amazing effort – to the max!  Even before the conversation with the team, I was thinking what if possibly those volunteers have been in trauma.  But truly, I was so blessed seeing them trying to understand what Opsafe is during the orientation. Some might not grasp everything about this trauma care process but God did amazing things in short amount of time like what He did in Nehemiah’s life.  He was able to rebuild the wall in 52 days. Amazing isn’t it? In a short amount of time OpSafe volunteers were able to be part of the first aid for those kids in trauma. I saw that they were the best people to really understand those kids because they also experienced the same thing. But still, it depends on their heart (if it’s ready) and responses.

After the orientation, I talked to the mother of two volunteers. She told me that her son was so depressed and kept asking her about his father’s death. They grew up without him. His father was killed without any valid reason – she added it’s normal in their area. He was just one of those who are broken not just because of war but also because of their own emotional poverty.  I saw that God really uses people even they are broken.


The first day with the kids became more exciting. I was busy preparing for my station. I was down in the registration area and I was fascinated by a group of cute little kids. I acted like a kid to get their attention. Then, I was shocked when Kuya Ruel told me that the number of participants is more than of what we were expecting. I saw Pastor Ceasar and he told us to give them snacks and afterwards they will be sent home.

A special program was held for little friends.

While entertaining the kids, there was one of them whom I called “Batman” and asked his name. He cried and his mother told me that after the war her son became fearful and cried a lot. He didn’t go back in the group. Batman was one of the cute little 5-6 years old.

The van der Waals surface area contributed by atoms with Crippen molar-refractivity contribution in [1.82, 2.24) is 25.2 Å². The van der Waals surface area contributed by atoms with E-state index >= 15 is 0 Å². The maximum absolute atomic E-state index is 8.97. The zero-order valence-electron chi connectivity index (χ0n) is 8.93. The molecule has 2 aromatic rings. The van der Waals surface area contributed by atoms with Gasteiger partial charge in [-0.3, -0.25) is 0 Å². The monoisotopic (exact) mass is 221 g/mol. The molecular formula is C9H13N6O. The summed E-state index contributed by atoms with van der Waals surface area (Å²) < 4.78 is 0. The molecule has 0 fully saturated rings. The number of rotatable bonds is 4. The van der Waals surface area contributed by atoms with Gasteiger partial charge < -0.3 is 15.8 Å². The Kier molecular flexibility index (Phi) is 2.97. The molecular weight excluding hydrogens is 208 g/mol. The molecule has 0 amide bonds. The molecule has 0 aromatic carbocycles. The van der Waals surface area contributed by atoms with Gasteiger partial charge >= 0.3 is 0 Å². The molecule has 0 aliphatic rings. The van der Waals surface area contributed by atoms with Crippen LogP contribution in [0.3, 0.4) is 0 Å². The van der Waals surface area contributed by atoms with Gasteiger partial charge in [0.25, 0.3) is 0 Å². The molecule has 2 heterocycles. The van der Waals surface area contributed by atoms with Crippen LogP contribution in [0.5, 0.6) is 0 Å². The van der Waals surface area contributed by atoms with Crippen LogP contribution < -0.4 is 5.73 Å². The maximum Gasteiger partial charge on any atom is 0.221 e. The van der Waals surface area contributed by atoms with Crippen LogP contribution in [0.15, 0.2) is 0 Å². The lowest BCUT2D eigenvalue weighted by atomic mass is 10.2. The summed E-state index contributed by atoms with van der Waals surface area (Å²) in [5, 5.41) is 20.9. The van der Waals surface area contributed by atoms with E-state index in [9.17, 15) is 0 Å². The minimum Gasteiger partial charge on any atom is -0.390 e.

The team thought that if we sent them home – it might not be helpful because they might be the ones in pain.

It was a challenge. Most of us bore the burden for those kids. By God’s grace and wisdom the team ended up taking the responsibility for those kids. We took the challenge. Everyone has been flexible and it stretched our faith.

In every station there were challenges because of the increase of number of participants. We prepared for 150 participants only but there were 180 kids. The first day was finished and everyone was so amazed in God’s hand. He made the day. Its worth to trust Him even it seems so impossible (that’s faith). If it is His will it will be done!

I was thinking the whole time in my station how will everyone be able to make their own craft. God made it possible. It makes my eyes roll and my head spin when there were two pouches and one towel left. Everyone was able to make their craft. Incredible!

I got back in my devotion that day, it says in Philippians 2: 13 “For it is God who works in you to will and to act in order to fulfill his good purpose”. Beyond doubt He did, and He let us saw His invisible hand working.

In addition, I remember the child who made an abstract drawing on his pouch. He used dark colors in his craft. The crew leader caught my attention when she said that this kid made an abstract. Although, I know it might say something regarding his emotions and thought that he cannot express we just let him finish the way he wanted.


It was my first experience to be asked to stop using Jesus name in teaching. I was not hurt because of who asked me but because of the thought that I was restricted to tell Jesus. I was used to share who Jesus in my life and His teachings in my work place, in church, in Luzon (technically). I was shocked that the freedom I have became limited when I get to the south. I was so sad that day not because I lost my eyeglasses or I was tired but because of the burden in my heart.

I submitted and respectedthe authority. The next batches I used God instead of Jesus. During the session for the last batch for the day, I was thinking if we will pray again. In my thought I was really struggling I wanted to pray the way I used to be but I know I have to obey and respect the Opsafe mission and goal. But I was so surprise when one of the kid called me and said, “Ate Mho, pray tayo” (Ate Mho, lets pray). I was relieved and I prayed the way I used to be.

The staff or the team should be trained well. I remember what Pastor Jonathan said, you will do what you are trained to do.

Small groups are the heart of OpSAFE


We had time to talk in small group and share things that burdens them. In my group – compose of three girls and a boy, all of them were from broken family. Brokenness is one factor that burdens the kids. One of them told me that her mother left them and her father really works hard for them. Many stories were shared regarding their issues in their families but I keep on telling them that Jesus our Lord always catches them in times of trouble.